But though China legally protects the distinctiveness and rights of ethnic minorities, many observers argue that legitimate representation, protection, and autonomy have yet to be achieved in practice. There are several key reasons why the Regional Ethnic Autonomy Law has been inadequately implemented.

First, while the law requires that the government head of an autonomous area be a member of the minority that exercises autonomy, this requirement has not been applied to the CCP leadership. The government head of the autonomous area reports to a party secretary, who is not necessarily a member of the ethnic minority but who exercises the main decision-making power in the region.

Second, the law specifies clearly that the interests of the state as a whole have precedence over the interests of any individual, minority or nationality. The authority of the National People’s Congress in autonomous areas is thus limited to the drafting of regulations, which must support the country’s unity and respect
the Chinese constitution, and also require approval from higher-level institutions.

Third, the government holds
 to its firm stance that China is composed of 56 official nationalities. The implication is that no other nationalities could ever be recognised, a stance reiterated at the 2014 conference. With a population of approximately three million people scattered throughout the rural areas of Sichuan, Guizhou and Yunnan, the Hmong of China is one of the larger ethno-linguistic groups that have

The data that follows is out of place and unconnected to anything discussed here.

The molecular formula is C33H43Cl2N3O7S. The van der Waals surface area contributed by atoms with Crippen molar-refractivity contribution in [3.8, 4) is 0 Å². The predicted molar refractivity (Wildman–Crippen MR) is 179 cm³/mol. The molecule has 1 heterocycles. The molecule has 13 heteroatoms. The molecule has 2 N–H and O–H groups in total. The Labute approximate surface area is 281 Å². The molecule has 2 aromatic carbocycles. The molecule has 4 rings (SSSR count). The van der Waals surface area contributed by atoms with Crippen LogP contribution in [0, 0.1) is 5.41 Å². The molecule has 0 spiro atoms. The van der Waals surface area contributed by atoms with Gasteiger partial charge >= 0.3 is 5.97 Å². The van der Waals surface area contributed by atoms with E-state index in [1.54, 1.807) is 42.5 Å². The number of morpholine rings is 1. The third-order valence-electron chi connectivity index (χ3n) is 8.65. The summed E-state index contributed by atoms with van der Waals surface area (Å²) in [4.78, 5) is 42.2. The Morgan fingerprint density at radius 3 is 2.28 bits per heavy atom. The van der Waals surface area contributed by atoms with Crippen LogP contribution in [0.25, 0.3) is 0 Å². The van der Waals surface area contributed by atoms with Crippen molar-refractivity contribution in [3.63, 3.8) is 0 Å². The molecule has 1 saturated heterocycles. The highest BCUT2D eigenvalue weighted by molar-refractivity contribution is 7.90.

not been officially recognised as a nationality.

This omission may seem surprising since the Hmong are not only numerous but one of the few Chinese ethnic groups that has an extensive population living in countries outside of China. They are recognised as an ethnic minority by many countries, including Thailand, Laos, Vietnam and the United States.

In China the Hmong have been lumped into the Miao nationality, together with other ethnic groups linked more or less linguistically and historically to each other. Yet the Hmong have their own language, which is mostly unintelligible to other Miao. Despite this, there is little hope of official recognition among Chinese Hmong, whether by choice or because they sense the unwillingness of the government to reconsider its minority classification.

A growing number of Hmong seem to fully embrace the Miao identity 
in their relations with other Chinese and the state. Indeed, according to many Hmong elites, the fact that
 the Miao nationality is the fifth largest ‘nationality’ of China — with 
a population of over nine million — entitles them to a more favourable national status than would otherwise be the case.

In comparison with Uyghurs and Tibetans, discontent among the Hmong population has not led to a secession movement. Overall, the Hmong’s level of discontent is relatively low and comparable to that among rural Han Chinese. Their main criticisms are the lack of economic development within their areas, poor access to health services and low-quality education. The Hmong are still among the poorest and the least educated minorities in China.

In spite of their low socioeconomic status, the Hmong have not yet politically expressed a desire for self-governance. Throughout history they have never been united politically, which partially explains their lack of territorial ambitions. Furthermore, in most of the around 150 Hmong areas that are currently designated as Miao townships or autonomous areas, they coexist with other nationalities, complicating minority-related decisions.